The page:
The Georgia Department of Education released the annual report showing whether schools made the testing goals required by the federal No Child Left Behind Act. See the state’s report here. Check out the AJC database here.

We’re still reviewing the results but it appears to be a mixed bag.

Less than half of the high schools – just 47 percent – made AYP this year.

State officials say part of the reason is because the graduation rate requirement increased to 75 percent this year from 70 percent last year.

Still, why do high schools continue to be such a problem?

Another problem is that the number of schools classified as “needs improvement” remained about the same. Georgia has 334 needs improvement schools this year, compared to 340 last year.

The number remained about the same even though 58 schools improved enough to shed this label. That means nearly as many schools stumbled and got on the list. Why aren’t we seeing more improvement? Are weak schools getting …

Continue reading Did your school make AYP? »

Do students need to take health?

There’s been a lot of buzz on education Web sites, blogs and listservs over a new rule saying Texas high school students will no longer be required to take health.

The Texas education commissioner said the requirement was dropped because of a new law increasing the number of electives high school students must take, according to the Associated Press. Instead of taking 3 1/2 electives, students will be required to take 6.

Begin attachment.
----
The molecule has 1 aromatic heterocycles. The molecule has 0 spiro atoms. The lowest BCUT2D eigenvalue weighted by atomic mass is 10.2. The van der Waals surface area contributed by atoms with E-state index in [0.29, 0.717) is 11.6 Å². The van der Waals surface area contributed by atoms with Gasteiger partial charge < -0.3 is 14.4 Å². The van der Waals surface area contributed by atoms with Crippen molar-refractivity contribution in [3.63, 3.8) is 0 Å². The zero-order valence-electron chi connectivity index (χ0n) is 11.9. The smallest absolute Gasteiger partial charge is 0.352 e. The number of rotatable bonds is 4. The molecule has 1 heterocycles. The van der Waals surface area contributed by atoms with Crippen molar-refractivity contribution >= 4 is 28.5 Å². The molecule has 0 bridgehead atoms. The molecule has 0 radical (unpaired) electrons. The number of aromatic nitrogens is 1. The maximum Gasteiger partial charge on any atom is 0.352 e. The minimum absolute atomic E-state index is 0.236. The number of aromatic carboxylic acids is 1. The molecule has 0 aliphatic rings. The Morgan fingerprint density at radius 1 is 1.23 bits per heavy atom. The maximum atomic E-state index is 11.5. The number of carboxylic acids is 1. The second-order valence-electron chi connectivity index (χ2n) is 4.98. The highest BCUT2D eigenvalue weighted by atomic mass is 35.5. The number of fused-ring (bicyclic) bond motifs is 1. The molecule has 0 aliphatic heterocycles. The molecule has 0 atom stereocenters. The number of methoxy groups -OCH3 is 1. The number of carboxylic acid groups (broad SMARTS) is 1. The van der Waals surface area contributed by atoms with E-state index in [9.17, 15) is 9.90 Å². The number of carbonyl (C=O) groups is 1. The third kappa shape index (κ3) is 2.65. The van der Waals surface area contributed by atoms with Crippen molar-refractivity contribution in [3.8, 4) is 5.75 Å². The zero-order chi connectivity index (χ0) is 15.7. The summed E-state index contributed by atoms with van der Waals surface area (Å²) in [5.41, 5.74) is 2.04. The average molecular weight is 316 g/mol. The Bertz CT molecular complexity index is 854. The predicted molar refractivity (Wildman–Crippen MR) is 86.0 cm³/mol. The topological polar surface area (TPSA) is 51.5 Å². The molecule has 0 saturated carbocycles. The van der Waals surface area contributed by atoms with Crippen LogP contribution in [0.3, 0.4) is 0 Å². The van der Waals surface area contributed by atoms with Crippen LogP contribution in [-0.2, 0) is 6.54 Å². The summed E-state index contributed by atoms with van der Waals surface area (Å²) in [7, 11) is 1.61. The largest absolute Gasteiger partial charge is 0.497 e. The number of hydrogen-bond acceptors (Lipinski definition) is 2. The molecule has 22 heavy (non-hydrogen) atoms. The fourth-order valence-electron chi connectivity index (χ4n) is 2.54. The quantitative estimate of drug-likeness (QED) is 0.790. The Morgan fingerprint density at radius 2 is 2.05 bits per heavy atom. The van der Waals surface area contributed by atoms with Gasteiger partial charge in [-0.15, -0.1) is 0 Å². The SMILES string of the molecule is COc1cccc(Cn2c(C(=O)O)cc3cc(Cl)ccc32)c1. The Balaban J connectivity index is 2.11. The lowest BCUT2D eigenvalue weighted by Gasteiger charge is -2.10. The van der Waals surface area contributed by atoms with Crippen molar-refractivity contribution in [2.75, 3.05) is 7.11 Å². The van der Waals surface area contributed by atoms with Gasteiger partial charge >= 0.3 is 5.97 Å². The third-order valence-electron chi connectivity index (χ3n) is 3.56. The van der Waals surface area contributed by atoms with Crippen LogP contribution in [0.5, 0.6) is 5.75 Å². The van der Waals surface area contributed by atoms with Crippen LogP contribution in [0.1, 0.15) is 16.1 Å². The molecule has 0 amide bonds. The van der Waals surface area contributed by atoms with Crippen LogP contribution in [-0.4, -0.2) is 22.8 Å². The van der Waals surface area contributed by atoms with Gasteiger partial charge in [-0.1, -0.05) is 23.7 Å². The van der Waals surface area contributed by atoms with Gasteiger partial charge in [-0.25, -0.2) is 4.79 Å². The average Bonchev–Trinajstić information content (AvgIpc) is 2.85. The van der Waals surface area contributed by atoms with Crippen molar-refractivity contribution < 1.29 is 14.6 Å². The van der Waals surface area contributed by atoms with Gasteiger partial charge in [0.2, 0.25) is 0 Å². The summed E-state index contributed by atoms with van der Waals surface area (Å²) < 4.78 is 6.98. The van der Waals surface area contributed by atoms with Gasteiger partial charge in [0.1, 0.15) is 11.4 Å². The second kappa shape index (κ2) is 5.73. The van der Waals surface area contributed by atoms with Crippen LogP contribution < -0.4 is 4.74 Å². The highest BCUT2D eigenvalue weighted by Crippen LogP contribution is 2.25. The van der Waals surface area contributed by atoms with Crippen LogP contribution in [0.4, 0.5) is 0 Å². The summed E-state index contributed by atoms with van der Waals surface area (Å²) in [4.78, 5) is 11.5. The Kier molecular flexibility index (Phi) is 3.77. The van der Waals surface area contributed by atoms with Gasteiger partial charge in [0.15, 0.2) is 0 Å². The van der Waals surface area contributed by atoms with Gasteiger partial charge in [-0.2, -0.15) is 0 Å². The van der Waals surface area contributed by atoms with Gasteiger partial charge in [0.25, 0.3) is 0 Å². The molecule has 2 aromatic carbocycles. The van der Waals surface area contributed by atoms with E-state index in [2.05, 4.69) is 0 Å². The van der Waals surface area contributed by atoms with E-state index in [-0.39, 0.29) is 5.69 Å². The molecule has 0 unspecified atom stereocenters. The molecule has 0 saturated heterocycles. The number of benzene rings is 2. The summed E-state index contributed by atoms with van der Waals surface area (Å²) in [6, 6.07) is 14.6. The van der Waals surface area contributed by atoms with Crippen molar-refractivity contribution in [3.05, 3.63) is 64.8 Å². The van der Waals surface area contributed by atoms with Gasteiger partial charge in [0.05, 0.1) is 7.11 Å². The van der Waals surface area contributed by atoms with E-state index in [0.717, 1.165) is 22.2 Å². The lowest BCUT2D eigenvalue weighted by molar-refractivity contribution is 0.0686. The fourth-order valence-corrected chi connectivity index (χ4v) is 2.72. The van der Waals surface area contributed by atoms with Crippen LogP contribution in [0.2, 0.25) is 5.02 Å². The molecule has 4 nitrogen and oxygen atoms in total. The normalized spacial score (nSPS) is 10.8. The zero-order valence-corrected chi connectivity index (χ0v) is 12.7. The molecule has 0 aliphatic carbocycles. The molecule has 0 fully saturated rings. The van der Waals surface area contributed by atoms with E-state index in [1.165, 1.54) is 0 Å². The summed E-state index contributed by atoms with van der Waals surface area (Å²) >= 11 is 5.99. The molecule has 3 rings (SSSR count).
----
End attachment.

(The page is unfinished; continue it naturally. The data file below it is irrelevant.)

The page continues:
Texas officials said local school districts can still require health classes. Still, opponents say many students will no longer receive lessons about nutrition, sex education and other topics.

(As an aside, the state kept requirements for arts, PE and foreign languages.)

Georgia’s graduation rules, updated in 2007, require students take 1 unit of health/physical education to earn a diploma.

Should high school students be required to take health education?

NOTE: The Georgia Department of Education may release the annual AYP report today. I’ll post something …

Continue reading Do students need to take health? »

Some CRCT charts

Claudia Koerner, a data guru here at the AJC, assembled some interesting charts showing how metro Atlanta school systems performed on the CRCT.

Test scores fall into three categories: did not meet, meet or exceeded. The charts look at where each district’s average score fell on the spectrum between meet and exceeded.

Here’s the information for grades three, five and eight.

Anything surprise you?

Continue reading Some CRCT charts »

When school boards vote in secret

Cobb County school board members have bought property, approved leases and taken other actions during executive session meetings that are closed to the public.

Georgia law allows elected boards to discuss personnel, legal matters and real estate purchases during executive sessions, but the State Attorney General’s Office has said elected officials are not allowed to vote during closed meetings. The votes must be done during public meetings.

After the AJC brought the issue to the Cobb school board, leaders said they would no longer vote in secret.

Cobb County wasn’t the only school system to vote in secret.

The Gwinnett County school board routinely approves land purchases during executive sessions. They have continued to do so even though several reporters – including Aileen Dodd and myself – have written about it.